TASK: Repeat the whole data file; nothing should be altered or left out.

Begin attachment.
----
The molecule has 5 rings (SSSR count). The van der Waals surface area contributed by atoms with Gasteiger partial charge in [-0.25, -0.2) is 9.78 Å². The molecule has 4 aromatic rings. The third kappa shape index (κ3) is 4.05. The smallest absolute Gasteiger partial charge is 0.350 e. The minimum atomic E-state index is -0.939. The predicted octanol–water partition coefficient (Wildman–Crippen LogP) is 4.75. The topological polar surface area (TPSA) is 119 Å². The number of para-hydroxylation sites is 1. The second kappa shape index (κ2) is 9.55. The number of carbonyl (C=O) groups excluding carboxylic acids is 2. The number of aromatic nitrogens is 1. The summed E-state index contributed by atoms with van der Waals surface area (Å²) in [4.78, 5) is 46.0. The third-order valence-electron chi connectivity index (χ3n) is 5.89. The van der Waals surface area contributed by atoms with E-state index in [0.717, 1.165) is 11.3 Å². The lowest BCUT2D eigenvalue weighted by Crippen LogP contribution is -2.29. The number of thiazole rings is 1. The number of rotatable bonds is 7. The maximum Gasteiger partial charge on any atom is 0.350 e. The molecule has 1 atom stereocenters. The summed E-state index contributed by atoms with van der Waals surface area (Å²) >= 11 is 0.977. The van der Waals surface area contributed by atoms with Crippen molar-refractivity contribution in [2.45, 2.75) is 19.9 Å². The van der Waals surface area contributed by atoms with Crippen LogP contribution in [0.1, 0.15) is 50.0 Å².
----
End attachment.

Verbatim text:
The molecule has 5 rings (SSSR count). The van der Waals surface area contributed by atoms with Gasteiger partial charge in [-0.25, -0.2) is 9.78 Å². The molecule has 4 aromatic rings. The third kappa shape index (κ3) is 4.05. The smallest absolute Gasteiger partial charge is 0.350 e. The minimum atomic E-state index is -0.939. The predicted octanol–water partition coefficient (Wildman–Crippen LogP) is 4.75. The topological polar surface area (TPSA) is 119 Å². The number of para-hydroxylation sites is 1. The second kappa shape index (κ2) is 9.55. The number of carbonyl (C=O) groups excluding carboxylic acids is 2. The number of aromatic nitrogens is 1. The summed E-state index contributed by atoms with van der Waals surface area (Å²) in [4.78, 5) is 46.0. The third-order valence-electron chi connectivity index (χ3n) is 5.89. The van der Waals surface area contributed by atoms with E-state index in [0.717, 1.165) is 11.3 Å². The lowest BCUT2D eigenvalue weighted by Crippen LogP contribution is -2.29. The number of thiazole rings is 1. The number of rotatable bonds is 7. The maximum Gasteiger partial charge on any atom is 0.350 e. The molecule has 1 atom stereocenters. The summed E-state index contributed by atoms with van der Waals surface area (Å²) >= 11 is 0.977. The van der Waals surface area contributed by atoms with Crippen molar-refractivity contribution in [2.45, 2.75) is 19.9 Å². The van der Waals surface area contributed by atoms with Crippen LogP contribution in [0.1, 0.15) is 50.0 Å².